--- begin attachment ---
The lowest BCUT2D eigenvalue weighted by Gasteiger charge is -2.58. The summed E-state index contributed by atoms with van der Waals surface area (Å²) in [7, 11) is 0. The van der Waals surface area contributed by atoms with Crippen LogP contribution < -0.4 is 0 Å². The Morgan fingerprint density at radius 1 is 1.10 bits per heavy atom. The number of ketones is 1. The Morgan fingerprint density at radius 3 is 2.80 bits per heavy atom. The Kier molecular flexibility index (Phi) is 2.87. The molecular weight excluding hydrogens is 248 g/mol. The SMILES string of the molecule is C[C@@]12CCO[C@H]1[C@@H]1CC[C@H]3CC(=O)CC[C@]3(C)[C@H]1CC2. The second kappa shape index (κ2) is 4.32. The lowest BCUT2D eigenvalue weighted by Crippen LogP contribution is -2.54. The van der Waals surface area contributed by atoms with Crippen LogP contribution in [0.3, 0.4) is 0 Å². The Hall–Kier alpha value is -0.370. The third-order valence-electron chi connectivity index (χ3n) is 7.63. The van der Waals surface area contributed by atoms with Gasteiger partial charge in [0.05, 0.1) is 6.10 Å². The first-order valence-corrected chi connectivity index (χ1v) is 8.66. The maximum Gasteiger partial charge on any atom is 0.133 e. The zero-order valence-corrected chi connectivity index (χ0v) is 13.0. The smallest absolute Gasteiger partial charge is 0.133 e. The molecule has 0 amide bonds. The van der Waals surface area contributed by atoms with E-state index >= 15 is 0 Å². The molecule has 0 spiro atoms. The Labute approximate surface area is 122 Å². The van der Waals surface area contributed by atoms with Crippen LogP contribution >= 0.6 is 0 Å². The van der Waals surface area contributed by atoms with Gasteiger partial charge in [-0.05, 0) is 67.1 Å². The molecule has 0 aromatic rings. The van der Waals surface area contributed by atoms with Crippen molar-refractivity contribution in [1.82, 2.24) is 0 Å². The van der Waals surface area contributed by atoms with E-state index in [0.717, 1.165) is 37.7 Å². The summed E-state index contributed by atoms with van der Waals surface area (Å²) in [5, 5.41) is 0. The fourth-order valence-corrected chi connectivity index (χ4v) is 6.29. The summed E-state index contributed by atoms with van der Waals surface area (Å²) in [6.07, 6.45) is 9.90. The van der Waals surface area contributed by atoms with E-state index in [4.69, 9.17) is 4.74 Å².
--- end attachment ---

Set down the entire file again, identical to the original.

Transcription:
The lowest BCUT2D eigenvalue weighted by Gasteiger charge is -2.58. The summed E-state index contributed by atoms with van der Waals surface area (Å²) in [7, 11) is 0. The van der Waals surface area contributed by atoms with Crippen LogP contribution < -0.4 is 0 Å². The Morgan fingerprint density at radius 1 is 1.10 bits per heavy atom. The number of ketones is 1. The Morgan fingerprint density at radius 3 is 2.80 bits per heavy atom. The Kier molecular flexibility index (Phi) is 2.87. The molecular weight excluding hydrogens is 248 g/mol. The SMILES string of the molecule is C[C@@]12CCO[C@H]1[C@@H]1CC[C@H]3CC(=O)CC[C@]3(C)[C@H]1CC2. The second kappa shape index (κ2) is 4.32. The lowest BCUT2D eigenvalue weighted by Crippen LogP contribution is -2.54. The van der Waals surface area contributed by atoms with Crippen LogP contribution in [0.3, 0.4) is 0 Å². The Hall–Kier alpha value is -0.370. The third-order valence-electron chi connectivity index (χ3n) is 7.63. The van der Waals surface area contributed by atoms with Gasteiger partial charge in [0.05, 0.1) is 6.10 Å². The first-order valence-corrected chi connectivity index (χ1v) is 8.66. The maximum Gasteiger partial charge on any atom is 0.133 e. The zero-order valence-corrected chi connectivity index (χ0v) is 13.0. The smallest absolute Gasteiger partial charge is 0.133 e. The molecule has 0 amide bonds. The van der Waals surface area contributed by atoms with E-state index >= 15 is 0 Å². The molecule has 0 spiro atoms. The Labute approximate surface area is 122 Å². The van der Waals surface area contributed by atoms with Crippen LogP contribution >= 0.6 is 0 Å². The van der Waals surface area contributed by atoms with Gasteiger partial charge in [-0.05, 0) is 67.1 Å². The molecule has 0 aromatic rings. The van der Waals surface area contributed by atoms with Crippen molar-refractivity contribution in [1.82, 2.24) is 0 Å². The van der Waals surface area contributed by atoms with E-state index in [0.717, 1.165) is 37.7 Å². The summed E-state index contributed by atoms with van der Waals surface area (Å²) in [5, 5.41) is 0. The fourth-order valence-corrected chi connectivity index (χ4v) is 6.29. The summed E-state index contributed by atoms with van der Waals surface area (Å²) in [6.07, 6.45) is 9.90. The van der Waals surface area contributed by atoms with E-state index in [4.69, 9.17) is 4.74 Å².